What are you reading these days? Do you love/hate/feel neutral about it, and why?
I am currently doing a lot of reading about mothering and healing the mother wound. Women Without Kids by Ruby Warrington is at the top of my reading pile but I’m trying to psych myself up to read it. I just finished Motherhood by Sheila Heti and it kindof rocked my world (in a good way!).
Have you read a passage of writing that deeply shifts something inside you, if so, please share it with us?
"Men want to control women's bodies by forbidding them abortions, while women try to control other women's bodies by pressuring them to have kids. It seems so strange and true and I realize that both are working toward the same end... children."
Sheila Heti, Motherhood
When you are working on a piece, what inspirations do you draw from?
I am a very Type A person so when I set my sights on something, I draw inspiration from envisioning myself finishing the piece. I usually visualize it being published in the right place, having the type of readers who will appreciate and love it.
Who/what are some of your writing obsessions, and why?
I write a lot about sobriety and recovery from addiction as this is an issue that always lands with me and I can always find something beautiful or haunting to say about it. I also love reading and writing about grief from the lens of very fresh grief, rather than healed grief. As my bio states, I like the sharp corners of life.
What are some ways in which you remain productive/find time to be a writer?
I left my full-time job last December so I could pursue writing full-time… so I have no choice but to be productive in it! I do however find there are many days where things just don’t come to me, and when that happens I usually put everything on hold and read for 20 or 30 minutes. Just looking at words, carefully sewn together, is often enough to inspire me!
Tell us what your writing space look like.
I love this question because I love showing off my writing space! I cleanse my space every single day (with sage and palo santo) and you can see 7-8 different crystals at all times. If you turn to your left, you’ll see my massive, colour coded, super organized to-do list (which I call my Devotion Wall) and then to the right, you’ll see a jungle of house plants that hang out in front of a big window overlooking my backyard and neighborhood. If you look down, you’ll see my yoga mat and alter, and likely my dog by my feet!
What are some ways in which you get through a block in your creative work?
Visualizations have always really helped me, so I imagine the block being gone, and then I imagine my writing as a wide open field. If that doesn’t help, I usually take a step back or take a week-long pause from whatever I am trying to work on and let it be for a while without me tinkering with it. Words need space too!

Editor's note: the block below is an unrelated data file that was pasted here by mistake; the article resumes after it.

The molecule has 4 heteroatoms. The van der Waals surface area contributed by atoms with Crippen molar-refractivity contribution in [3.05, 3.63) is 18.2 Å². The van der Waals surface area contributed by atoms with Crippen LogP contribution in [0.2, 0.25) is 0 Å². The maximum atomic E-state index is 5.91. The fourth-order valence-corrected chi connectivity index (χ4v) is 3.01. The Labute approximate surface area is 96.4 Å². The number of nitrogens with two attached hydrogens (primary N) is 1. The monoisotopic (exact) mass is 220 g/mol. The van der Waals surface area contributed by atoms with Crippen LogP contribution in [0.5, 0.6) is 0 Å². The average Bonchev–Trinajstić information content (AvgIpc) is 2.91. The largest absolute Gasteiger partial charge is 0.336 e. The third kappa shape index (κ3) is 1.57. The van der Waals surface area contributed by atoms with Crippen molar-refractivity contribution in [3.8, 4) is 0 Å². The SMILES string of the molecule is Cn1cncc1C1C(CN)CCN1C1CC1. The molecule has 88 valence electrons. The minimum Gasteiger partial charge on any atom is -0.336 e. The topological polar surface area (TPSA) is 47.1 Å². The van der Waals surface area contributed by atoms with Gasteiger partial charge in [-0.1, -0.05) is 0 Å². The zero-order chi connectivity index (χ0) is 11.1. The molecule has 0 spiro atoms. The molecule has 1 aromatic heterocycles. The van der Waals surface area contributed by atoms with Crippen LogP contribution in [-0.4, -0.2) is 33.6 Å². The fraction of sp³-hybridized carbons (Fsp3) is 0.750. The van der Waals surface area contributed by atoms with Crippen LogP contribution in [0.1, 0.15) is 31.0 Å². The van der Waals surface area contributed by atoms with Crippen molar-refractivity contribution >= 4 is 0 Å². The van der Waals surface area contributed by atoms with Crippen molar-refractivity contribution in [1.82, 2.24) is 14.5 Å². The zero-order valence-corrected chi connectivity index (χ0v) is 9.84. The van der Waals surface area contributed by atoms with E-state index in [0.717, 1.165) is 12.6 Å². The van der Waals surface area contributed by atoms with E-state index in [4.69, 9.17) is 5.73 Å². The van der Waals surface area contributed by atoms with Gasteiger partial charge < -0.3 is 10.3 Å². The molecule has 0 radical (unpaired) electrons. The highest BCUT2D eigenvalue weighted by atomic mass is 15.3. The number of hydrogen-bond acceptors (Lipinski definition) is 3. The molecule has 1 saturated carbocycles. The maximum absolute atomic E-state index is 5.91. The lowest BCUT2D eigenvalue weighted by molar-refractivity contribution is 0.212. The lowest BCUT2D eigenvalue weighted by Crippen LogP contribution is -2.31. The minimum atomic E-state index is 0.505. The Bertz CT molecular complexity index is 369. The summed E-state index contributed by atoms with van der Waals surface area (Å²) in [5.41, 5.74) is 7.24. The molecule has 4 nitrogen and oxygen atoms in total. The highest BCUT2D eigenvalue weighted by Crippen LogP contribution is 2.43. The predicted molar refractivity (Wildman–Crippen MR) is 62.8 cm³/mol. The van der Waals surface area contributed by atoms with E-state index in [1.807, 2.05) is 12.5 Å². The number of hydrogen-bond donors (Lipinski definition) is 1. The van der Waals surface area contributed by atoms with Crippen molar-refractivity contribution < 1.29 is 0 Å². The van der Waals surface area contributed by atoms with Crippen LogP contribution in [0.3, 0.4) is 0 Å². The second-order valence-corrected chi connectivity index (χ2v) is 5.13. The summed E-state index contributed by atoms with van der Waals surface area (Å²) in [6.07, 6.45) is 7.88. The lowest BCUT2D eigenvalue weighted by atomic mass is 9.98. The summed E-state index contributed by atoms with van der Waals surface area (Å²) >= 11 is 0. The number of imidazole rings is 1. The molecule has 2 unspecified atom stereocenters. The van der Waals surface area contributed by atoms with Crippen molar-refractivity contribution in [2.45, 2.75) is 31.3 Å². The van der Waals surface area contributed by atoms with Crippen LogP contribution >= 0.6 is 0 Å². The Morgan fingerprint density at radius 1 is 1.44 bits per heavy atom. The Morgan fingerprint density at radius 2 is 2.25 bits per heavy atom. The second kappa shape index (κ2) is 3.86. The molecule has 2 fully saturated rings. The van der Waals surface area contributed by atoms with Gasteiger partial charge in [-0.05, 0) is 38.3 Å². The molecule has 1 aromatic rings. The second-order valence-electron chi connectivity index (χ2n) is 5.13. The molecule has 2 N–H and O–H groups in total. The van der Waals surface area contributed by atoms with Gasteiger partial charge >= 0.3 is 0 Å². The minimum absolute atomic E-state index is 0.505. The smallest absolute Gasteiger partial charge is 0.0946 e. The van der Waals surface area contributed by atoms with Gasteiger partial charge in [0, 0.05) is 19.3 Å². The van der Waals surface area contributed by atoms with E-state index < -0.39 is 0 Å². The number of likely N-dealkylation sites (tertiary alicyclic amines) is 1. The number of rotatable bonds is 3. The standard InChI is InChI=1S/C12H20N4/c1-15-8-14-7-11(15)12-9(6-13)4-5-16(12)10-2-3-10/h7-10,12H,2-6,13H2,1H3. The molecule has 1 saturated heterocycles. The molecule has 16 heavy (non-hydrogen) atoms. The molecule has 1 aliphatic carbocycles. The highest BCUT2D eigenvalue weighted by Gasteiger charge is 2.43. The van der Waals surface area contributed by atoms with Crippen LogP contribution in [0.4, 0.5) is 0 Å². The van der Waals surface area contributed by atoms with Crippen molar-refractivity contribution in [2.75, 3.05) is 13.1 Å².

How do you navigate the experience of submissions/rejections/acceptances?
I aim to get 50 rejections every single year so every time I get one, I know I am working towards a goal! The trick is to not take it personally. When some of my work is rejected, the editors are making a calculated decision, the same way I make choices every day that are not at all personal. I think of every rejection as a chance to reflect and try again… and when a piece does finally get accepted, it feels extra good knowing how hard it worked to get there.
Regarding your piece in Issue 03, what does it mean for/to you?
My piece "Homemade Pepper Spray" is one of the most raw pieces I’ve ever written. It is about a moment in my life in which I was stalked, and I have never felt quite comfortable writing about it until now. I sat on this poem for months before I submitted it and was honestly very nervous to see how people respond to it. I’m hoping people can feel my fresh grief and resonate with how scary it is to be in that position.
Do you have a recent publication/project you would like us to highlight?
I am very excited about my monthly writing workshop which is just for people in recovery. It is a free, generative, super safe space that runs on the 17th of every month at 7pm eastern.
Click here: https://www.doulaofwords.com/store/p/witching-hour for more info.
What is something you would like to share with other writers out there?
What if everything that comes out of your mouth or your pen actually needs to leave your body and enter the ears and heart of someone who needs them? <3 Keep writing. Tremble on!
Yoda Olinyk loves to make people comfortable, which is too bad because she is a poet. Yoda believes poetry should reveal our sharp corners and writes mostly about addiction, recovery, grief, shame, and is currently working on a book about reproductive rights in Canada. Yoda's poems have been published with Button Poetry, SamFiftyFour, Third Iris, Sky Island Journal, Free Verse, Ink & Marrow, Sage & Cigarettes, and Quail Bell. You can find more of Yoda's work at www.doulaofwords.com.